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Abstract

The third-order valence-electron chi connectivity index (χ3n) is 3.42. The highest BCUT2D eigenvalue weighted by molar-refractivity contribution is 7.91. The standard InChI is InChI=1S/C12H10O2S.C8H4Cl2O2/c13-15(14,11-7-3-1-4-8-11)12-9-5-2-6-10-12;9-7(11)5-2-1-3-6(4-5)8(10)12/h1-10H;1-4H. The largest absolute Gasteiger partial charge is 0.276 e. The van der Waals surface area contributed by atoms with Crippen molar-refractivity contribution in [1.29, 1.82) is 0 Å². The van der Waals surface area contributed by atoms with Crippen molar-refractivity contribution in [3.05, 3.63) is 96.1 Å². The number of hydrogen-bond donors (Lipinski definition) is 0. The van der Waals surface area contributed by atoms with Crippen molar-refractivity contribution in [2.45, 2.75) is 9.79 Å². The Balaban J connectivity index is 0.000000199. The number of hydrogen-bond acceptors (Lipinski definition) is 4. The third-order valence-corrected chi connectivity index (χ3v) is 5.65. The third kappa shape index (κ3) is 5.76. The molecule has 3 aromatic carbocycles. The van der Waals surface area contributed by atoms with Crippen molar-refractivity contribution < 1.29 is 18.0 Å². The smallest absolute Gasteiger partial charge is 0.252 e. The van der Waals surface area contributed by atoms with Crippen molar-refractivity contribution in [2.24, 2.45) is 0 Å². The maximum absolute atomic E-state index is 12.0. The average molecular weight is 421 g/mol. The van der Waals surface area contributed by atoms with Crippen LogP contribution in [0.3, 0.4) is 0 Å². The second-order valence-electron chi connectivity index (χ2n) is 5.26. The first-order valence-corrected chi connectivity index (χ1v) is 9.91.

Neuropeptide immunohistochemistry was used to test several hypotheses of the anatomical bases of chorea and rigidity-akinesia. To test the hypothesis that elevated concentration of striatal somatostatin causes chorea, we visually compared the density of striatal neurons containing somatostatin and neuropeptide Y in brains affected by choreic or rigid-akinetic Huntington's disease (HD). The density of these neurons was elevated in both rigid-akinetic and choreic HD specimens with an apparently normal total number of these neurons, indicating that elevated somatostatin concentration, by itself, does not lead to chorea. We tested the hypothesis that rigid-akinetic HD results from deficient dopaminergic nigrostriatal neurotransmission by examining tyrosine hydroxylase–immunoreactive (TH-IR) neurons in the substantia nigra. In rigid-akinetic HD brains, there was no obvious reduction of nigral TH-IR neurons, indicating that rigid-akinetic HD is probably not due to loss of nigral dopaminergic neurons. Finally, we also examined the status of striatal projection neurons and found near total loss of all striatal neurons projecting to the lateral globus pallidus, medial globus pallidus, and substantia nigra in brains affected by rigid-akinetic HD in contrast to the preservation of neurons projecting to the medial globus pallidus in choreic HD. These results are consistent with the hypothesis that chorea results from preferential loss of striatal neurons projecting to the lateral globus pallidus and that rigid-akinetic HD is a consequence of the additional loss of striatal neurons projecting to the medial segment of the pallidum.